ECE ILLINOIS researchers receive $2.4 M to develop new ways to diagnose liver cancer
Ryann Monahan, ECE ILLINOIS
10/27/2019 11:27:26 AM
A new grant from the National Cancer Institute is bringing ECE ILLINOIS researchers closer to discovering new methods to diagnose liver cancer. The team’s innovative techniques will help diagnose without the need for contrast agents.
ECE ILLINOIS Research Assistant Professor Aiguo Han and Research Professor William D O'Brien, Jr., Donald Biggar Willett Professor Emeritus in Electrical and Computer Engineering, both with the Bioacoustics Research Laboratory, have received the $2.4 million five-year grant to investigate new quantitative ultrasound (QUS) methodology to diagnose liver cancer (specifically, hepatocellular carcinoma, or HCC) that does not require the use of contrast agents.
HCC is the most common primary malignancy of the liver (accounting for 85%-90% of all primary liver cancers), with over half a million new cases diagnosed annually. Up to 90% of cases of HCC occur in patients with cirrhosis, a condition characterized by disruption of hepatic architecture with regenerative nodules surrounded by fibrous septa.
Current guidelines recommend that cirrhotic patients undergo HCC screening every 6 months using conventional ultrasound without contrast agents. The application of ultrasound screening has resulted in the discovery of an increasing number of small cirrhotic-liver nodules (< 2 cm).
“However, conventional ultrasound without contrast agents has low sensitivity (~60%) to detect HCCs. There is significant clinical value to develop a more accurate HCC screening method, as well as to characterize/classify small nodules to provide information for medical decision making with regard to disease management,” Han said.
Currently, dynamic imaging (e.g., contrast-enhanced ultrasound, or CEUS) is widely used to characterize liver nodules. The arterial vascularization in HCC produces a characteristic radiologic pattern that allows for a reliable malignancy diagnosis on dynamic imaging for tumors > 3 cm.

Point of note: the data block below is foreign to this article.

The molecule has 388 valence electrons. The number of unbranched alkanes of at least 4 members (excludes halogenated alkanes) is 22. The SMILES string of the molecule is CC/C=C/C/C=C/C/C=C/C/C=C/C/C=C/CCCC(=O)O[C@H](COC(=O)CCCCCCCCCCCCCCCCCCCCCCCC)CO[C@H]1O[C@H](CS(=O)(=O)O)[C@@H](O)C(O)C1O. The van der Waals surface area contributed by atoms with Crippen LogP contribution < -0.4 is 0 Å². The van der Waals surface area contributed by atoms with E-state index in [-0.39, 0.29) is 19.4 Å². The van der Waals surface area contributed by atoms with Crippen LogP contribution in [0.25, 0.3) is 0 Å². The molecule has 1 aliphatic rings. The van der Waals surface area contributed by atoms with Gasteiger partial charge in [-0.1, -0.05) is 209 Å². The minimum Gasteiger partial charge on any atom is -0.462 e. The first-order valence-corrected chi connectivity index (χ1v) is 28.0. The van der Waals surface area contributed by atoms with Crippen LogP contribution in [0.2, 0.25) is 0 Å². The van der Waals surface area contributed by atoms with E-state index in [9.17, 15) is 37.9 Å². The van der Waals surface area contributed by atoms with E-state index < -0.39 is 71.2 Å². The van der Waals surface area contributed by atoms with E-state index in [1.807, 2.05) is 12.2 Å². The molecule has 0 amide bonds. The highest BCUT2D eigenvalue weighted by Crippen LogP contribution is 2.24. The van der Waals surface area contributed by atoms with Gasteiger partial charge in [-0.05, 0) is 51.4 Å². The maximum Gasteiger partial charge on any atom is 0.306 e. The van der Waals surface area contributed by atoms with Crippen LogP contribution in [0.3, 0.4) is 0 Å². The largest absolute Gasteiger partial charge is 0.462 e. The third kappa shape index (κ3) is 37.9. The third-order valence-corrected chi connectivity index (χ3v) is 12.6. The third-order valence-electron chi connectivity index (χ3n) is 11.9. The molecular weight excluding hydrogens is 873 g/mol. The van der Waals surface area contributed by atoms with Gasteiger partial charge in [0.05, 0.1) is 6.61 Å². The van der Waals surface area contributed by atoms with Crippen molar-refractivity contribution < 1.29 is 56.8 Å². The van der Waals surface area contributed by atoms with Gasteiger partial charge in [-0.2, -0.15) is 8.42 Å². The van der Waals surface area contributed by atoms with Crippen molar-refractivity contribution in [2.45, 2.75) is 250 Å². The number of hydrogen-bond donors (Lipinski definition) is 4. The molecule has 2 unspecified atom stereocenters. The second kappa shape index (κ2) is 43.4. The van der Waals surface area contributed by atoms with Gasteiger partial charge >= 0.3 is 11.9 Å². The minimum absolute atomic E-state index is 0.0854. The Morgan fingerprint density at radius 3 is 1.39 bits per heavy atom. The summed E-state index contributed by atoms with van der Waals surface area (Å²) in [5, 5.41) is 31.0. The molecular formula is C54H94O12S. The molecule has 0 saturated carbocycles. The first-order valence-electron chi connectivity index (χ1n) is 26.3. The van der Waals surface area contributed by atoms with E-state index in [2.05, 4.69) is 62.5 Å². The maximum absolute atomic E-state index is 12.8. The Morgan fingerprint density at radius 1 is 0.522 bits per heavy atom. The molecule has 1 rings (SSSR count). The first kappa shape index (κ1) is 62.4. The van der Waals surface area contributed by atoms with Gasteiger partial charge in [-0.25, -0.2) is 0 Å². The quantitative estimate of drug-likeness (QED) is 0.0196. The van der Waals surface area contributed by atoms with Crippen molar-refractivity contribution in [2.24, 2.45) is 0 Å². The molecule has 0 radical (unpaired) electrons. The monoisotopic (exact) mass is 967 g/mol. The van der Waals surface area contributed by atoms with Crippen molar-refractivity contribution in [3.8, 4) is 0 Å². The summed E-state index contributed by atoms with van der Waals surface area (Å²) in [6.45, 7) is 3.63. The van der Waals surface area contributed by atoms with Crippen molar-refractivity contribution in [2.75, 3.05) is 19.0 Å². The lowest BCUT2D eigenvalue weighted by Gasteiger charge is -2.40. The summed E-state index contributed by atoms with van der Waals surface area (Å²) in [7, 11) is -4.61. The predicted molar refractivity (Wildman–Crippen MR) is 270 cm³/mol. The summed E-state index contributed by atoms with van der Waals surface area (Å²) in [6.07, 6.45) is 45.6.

“Unfortunately, dynamic imaging is often not useful for malignancy diagnosis in small nodules (< 2 cm) because hyperarterialization is incomplete or absent. Furthermore, CEUS is invasive, requiring intravenous contrast agent administration for which multiple lesions need to be examined with separate contrast agent injections. Therefore, CEUS is not appropriate for HCC screening/surveillance in cirrhotic patients,” O’Brien explained.
Han and O’Brien’s team has proposed to develop new quantitative ultrasound (QUS) methods for liver nodule characterization and HCC screening/diagnosis without using contrast agents. “QUS is an ultrasound technology that extracts quantitative information about tissue microstructure from ultrasound echo signals, in contrast with conventional ultrasound where qualitative information is displayed. A component of the ultrasound backscattered signal, quantified by the QUS structure function parameter, is sensitive to the architectural pattern of tissue microstructure (e.g., liver cell nuclei),” Han said.
“It is known that the hepatic architecture changes as the disease progresses from regenerative nodules to HCCs. Therefore, our team proposed that QUS structure function could serve to differentiate liver nodules based on the architectural pattern,” O’Brien emphasized.
The goal of the team’s research is to systematically study the QUS structure function parameter using animal solid tumors, human liver, and HCC data to demonstrate that the structure function is sufficiently sensitive to the disruption of hepatic architecture and vasculature due to cirrhosis and particularly HCC in order to diagnose HCC without the need for contrast agents.
The UIUC’s Bioacoustics Research Laboratory faculty members including Han and O’Brien will collaborate locally with biostatistician Prof. Doug Simpson and board-certified veterinary pathologist Prof. Matt Wallig and in San Diego with physicists and clinicians (radiologists, hepatologists, pathologists) at the Moores NCI-designated Comprehensive Cancer Center at the University of California - San Diego.